Most meteoroids come from the asteroid belt, having been perturbed by the gravitational influences of planets, but others are particles from comets, giving rise to meteor showers. Some meteoroids are fragments from bodies such as Mars or the Moon, that have been thrown into space by an impact.
Meteoroids travel around the Sun in a variety of orbits and at various velocities. The fastest move at about 42 km/s (94,000 mph) through space in the vicinity of Earth's orbit. This is escape velocity from the Sun, equal to the square root of two times Earth's speed, and is the upper speed limit of objects in the vicinity of Earth, unless they come from interstellar space. Earth travels at about 29.6 km/s (66,000 mph), so when meteoroids meet the atmosphere head-on (which only occurs when meteors are in a retrograde orbit such as the Eta Aquariids, which are associated with the retrograde Halley's Comet) the combined speed may reach about 71 km/s (160,000 mph) (see Specific energy#Astrodynamics). Meteoroids moving through Earth's orbital space average about 20 km/s (45,000 mph).
When meteoroids intersect with Earth's atmosphere at night, they are likely to become visible as meteors. If meteoroids survive the entry through the atmosphere and reach Earth's surface, they are called meteorites. Meteorites are transformed in structure and chemistry by the heat of entry and force of impact. A noted 4-metre (13 ft) asteroid, 2008 TC3, was observed in space on a collision course with Earth on 6 October 2008 and entered Earth's atmosphere the next day, striking a remote area of northern Sudan. It was the first time that a meteoroid had been observed in space and tracked prior to impacting Earth. NASA has produced a map showing the most notable asteroid collisions with Earth and its atmosphere from 1994 to 2013 from data gathered by U.S. government sensors (see below).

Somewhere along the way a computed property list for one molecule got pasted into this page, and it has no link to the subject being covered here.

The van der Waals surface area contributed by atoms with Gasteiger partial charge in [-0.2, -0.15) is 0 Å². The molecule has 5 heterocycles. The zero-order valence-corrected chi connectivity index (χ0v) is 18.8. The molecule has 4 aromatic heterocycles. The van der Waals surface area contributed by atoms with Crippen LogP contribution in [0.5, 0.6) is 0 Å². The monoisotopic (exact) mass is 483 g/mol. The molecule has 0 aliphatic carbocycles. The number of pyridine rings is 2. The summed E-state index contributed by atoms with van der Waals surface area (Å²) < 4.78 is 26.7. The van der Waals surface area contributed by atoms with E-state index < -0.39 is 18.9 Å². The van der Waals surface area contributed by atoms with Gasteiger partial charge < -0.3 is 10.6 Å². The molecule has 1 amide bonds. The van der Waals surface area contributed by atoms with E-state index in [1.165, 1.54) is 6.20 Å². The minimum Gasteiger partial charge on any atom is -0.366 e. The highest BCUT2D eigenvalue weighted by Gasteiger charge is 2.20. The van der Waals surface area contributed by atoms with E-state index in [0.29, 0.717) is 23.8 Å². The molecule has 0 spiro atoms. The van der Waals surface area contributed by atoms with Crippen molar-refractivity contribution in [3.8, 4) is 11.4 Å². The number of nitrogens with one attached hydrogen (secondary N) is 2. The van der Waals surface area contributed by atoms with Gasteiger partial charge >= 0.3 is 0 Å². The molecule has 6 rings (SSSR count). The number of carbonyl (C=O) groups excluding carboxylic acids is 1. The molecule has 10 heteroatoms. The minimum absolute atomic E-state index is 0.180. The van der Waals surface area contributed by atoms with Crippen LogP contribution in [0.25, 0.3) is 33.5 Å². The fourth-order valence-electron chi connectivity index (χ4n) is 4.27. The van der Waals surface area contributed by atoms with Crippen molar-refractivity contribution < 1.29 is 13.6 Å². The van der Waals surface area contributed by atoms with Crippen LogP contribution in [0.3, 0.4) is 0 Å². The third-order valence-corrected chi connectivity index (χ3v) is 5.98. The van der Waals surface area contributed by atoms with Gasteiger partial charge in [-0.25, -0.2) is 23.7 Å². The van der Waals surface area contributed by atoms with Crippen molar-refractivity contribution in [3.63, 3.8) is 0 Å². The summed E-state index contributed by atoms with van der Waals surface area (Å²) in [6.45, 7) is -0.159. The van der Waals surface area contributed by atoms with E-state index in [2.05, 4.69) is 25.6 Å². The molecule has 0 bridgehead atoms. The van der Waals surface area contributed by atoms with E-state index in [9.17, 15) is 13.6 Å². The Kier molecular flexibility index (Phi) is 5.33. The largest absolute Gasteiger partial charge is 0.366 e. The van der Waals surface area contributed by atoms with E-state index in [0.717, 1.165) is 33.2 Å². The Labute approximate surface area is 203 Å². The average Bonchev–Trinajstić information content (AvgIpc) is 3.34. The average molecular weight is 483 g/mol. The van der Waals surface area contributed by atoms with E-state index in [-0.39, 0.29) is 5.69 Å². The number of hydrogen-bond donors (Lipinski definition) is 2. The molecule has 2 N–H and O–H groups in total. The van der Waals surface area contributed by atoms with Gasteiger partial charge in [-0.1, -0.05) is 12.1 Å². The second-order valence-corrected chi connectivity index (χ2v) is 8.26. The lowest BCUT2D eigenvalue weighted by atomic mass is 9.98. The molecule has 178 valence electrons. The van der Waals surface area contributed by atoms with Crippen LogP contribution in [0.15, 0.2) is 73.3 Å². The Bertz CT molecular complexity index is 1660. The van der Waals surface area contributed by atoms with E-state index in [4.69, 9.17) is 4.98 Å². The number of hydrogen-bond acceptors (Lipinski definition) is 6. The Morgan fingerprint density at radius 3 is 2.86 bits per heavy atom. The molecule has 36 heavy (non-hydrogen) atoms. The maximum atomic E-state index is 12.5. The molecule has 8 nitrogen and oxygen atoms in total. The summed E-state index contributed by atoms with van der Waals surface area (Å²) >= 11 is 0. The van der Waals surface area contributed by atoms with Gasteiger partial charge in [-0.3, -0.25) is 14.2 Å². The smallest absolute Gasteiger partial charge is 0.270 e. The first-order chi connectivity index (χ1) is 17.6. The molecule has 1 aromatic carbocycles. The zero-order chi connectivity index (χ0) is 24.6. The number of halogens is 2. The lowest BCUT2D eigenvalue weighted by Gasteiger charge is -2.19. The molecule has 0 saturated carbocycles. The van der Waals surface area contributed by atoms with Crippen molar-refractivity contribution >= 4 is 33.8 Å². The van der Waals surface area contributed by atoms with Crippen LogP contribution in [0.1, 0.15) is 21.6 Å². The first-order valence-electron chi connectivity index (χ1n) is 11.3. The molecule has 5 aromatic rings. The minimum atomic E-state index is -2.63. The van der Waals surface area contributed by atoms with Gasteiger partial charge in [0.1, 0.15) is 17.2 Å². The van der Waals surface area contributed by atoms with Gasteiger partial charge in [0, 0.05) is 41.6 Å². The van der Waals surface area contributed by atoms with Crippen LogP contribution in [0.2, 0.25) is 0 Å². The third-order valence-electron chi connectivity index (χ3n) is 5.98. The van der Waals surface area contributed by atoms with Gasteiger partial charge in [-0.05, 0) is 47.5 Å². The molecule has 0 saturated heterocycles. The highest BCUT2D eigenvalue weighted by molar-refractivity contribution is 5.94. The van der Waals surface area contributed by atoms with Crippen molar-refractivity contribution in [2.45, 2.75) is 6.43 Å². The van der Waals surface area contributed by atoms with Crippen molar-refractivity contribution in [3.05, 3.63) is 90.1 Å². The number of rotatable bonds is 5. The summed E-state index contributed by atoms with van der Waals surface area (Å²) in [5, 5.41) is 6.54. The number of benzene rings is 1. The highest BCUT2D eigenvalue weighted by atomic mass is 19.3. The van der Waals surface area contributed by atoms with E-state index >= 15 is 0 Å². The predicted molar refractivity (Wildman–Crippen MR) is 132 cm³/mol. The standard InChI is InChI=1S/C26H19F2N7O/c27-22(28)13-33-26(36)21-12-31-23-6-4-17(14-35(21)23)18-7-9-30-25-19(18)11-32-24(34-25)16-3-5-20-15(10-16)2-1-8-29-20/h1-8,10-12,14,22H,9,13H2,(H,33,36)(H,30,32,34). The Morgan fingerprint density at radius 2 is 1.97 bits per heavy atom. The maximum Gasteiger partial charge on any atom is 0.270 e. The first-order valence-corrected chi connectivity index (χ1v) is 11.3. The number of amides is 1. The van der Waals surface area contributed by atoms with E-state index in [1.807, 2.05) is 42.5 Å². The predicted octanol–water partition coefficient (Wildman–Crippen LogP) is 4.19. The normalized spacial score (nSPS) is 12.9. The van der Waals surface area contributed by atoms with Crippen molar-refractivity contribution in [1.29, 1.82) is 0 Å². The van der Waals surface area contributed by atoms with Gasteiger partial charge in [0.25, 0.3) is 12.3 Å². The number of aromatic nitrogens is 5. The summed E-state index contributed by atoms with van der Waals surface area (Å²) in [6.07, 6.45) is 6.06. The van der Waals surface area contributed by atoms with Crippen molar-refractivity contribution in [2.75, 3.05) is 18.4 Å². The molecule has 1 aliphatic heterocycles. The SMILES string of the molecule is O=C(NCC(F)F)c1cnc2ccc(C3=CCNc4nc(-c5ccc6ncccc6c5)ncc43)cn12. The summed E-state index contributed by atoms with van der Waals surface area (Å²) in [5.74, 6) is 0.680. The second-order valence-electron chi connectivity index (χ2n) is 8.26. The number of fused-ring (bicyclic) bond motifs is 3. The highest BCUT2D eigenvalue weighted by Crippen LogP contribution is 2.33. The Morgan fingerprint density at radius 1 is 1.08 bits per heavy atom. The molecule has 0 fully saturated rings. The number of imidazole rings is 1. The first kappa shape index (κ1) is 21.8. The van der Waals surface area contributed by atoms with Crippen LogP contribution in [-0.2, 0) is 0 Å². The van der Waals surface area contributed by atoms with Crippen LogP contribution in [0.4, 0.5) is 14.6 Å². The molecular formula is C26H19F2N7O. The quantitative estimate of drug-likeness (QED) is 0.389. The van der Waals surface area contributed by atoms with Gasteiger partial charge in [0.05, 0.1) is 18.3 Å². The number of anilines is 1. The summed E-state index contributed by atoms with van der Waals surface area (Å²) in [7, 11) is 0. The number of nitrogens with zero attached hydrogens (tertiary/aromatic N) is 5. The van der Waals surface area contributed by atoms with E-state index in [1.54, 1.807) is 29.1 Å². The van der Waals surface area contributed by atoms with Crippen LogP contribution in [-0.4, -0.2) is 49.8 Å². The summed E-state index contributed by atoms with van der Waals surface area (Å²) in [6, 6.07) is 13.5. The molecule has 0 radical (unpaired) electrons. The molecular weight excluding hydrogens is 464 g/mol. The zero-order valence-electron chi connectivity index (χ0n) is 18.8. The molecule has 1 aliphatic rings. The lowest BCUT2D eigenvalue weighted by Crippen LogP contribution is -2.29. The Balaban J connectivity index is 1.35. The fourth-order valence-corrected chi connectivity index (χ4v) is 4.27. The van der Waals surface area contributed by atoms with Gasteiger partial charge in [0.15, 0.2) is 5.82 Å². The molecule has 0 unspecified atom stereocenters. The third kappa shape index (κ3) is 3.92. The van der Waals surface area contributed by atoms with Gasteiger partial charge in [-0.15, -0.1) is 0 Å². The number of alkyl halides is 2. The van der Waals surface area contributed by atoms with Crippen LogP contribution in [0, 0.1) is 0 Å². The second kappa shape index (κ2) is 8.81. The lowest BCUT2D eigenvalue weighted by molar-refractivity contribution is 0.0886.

A meteor, known colloquially as a shooting star or falling star, is the visible passage of a glowing meteoroid, micrometeoroid, comet or asteroid through Earth's atmosphere, after being heated to incandescence by collisions with air molecules in the upper atmosphere, creating a streak of light via its rapid motion and sometimes also by shedding glowing material in its wake. Although a meteor may seem to be a few thousand feet from the Earth, meteors typically occur in the mesosphere at altitudes from 76 to 100 km (250,000 to 330,000 ft). The root word meteor comes from the Greek meteōros, meaning "high in the air".